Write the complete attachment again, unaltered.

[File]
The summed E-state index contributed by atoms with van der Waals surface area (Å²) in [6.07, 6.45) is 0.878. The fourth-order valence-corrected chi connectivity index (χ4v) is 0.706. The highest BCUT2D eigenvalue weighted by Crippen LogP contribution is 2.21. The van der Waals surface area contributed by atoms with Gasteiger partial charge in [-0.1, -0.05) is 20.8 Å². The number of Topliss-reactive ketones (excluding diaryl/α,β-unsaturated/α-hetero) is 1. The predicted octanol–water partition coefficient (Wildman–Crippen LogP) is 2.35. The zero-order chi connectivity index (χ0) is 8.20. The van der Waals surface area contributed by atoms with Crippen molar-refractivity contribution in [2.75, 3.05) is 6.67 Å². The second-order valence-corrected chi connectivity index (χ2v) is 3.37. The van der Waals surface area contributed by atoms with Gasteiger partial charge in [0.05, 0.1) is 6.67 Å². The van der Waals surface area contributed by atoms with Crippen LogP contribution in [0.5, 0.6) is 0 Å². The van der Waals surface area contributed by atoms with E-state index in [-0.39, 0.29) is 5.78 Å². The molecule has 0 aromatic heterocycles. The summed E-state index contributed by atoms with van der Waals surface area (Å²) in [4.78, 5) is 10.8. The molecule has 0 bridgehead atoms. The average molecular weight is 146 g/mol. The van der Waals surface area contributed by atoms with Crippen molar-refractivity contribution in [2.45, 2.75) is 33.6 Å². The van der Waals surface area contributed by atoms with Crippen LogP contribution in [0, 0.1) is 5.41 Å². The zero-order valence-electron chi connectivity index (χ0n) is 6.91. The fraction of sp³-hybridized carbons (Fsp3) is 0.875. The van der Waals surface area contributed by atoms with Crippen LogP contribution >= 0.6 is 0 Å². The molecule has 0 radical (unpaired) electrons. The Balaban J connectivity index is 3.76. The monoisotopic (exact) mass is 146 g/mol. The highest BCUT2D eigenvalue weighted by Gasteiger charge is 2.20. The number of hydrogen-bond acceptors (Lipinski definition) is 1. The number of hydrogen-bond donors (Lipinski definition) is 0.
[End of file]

The summed E-state index contributed by atoms with van der Waals surface area (Å²) in [6.07, 6.45) is 0.878. The fourth-order valence-corrected chi connectivity index (χ4v) is 0.706. The highest BCUT2D eigenvalue weighted by Crippen LogP contribution is 2.21. The van der Waals surface area contributed by atoms with Gasteiger partial charge in [-0.1, -0.05) is 20.8 Å². The number of Topliss-reactive ketones (excluding diaryl/α,β-unsaturated/α-hetero) is 1. The predicted octanol–water partition coefficient (Wildman–Crippen LogP) is 2.35. The zero-order chi connectivity index (χ0) is 8.20. The van der Waals surface area contributed by atoms with Crippen molar-refractivity contribution in [2.75, 3.05) is 6.67 Å². The second-order valence-corrected chi connectivity index (χ2v) is 3.37. The van der Waals surface area contributed by atoms with Gasteiger partial charge in [0.05, 0.1) is 6.67 Å². The van der Waals surface area contributed by atoms with Crippen LogP contribution in [0.5, 0.6) is 0 Å². The van der Waals surface area contributed by atoms with E-state index in [-0.39, 0.29) is 5.78 Å². The molecule has 0 aromatic heterocycles. The summed E-state index contributed by atoms with van der Waals surface area (Å²) in [4.78, 5) is 10.8. The molecule has 0 bridgehead atoms. The average molecular weight is 146 g/mol. The van der Waals surface area contributed by atoms with Crippen molar-refractivity contribution in [2.45, 2.75) is 33.6 Å². The van der Waals surface area contributed by atoms with Crippen LogP contribution in [0, 0.1) is 5.41 Å². The zero-order valence-electron chi connectivity index (χ0n) is 6.91. The fraction of sp³-hybridized carbons (Fsp3) is 0.875. The van der Waals surface area contributed by atoms with Crippen LogP contribution >= 0.6 is 0 Å². The molecule has 0 radical (unpaired) electrons. The Balaban J connectivity index is 3.76. The monoisotopic (exact) mass is 146 g/mol. The highest BCUT2D eigenvalue weighted by Gasteiger charge is 2.20. The number of hydrogen-bond acceptors (Lipinski definition) is 1. The number of hydrogen-bond donors (Lipinski definition) is 0.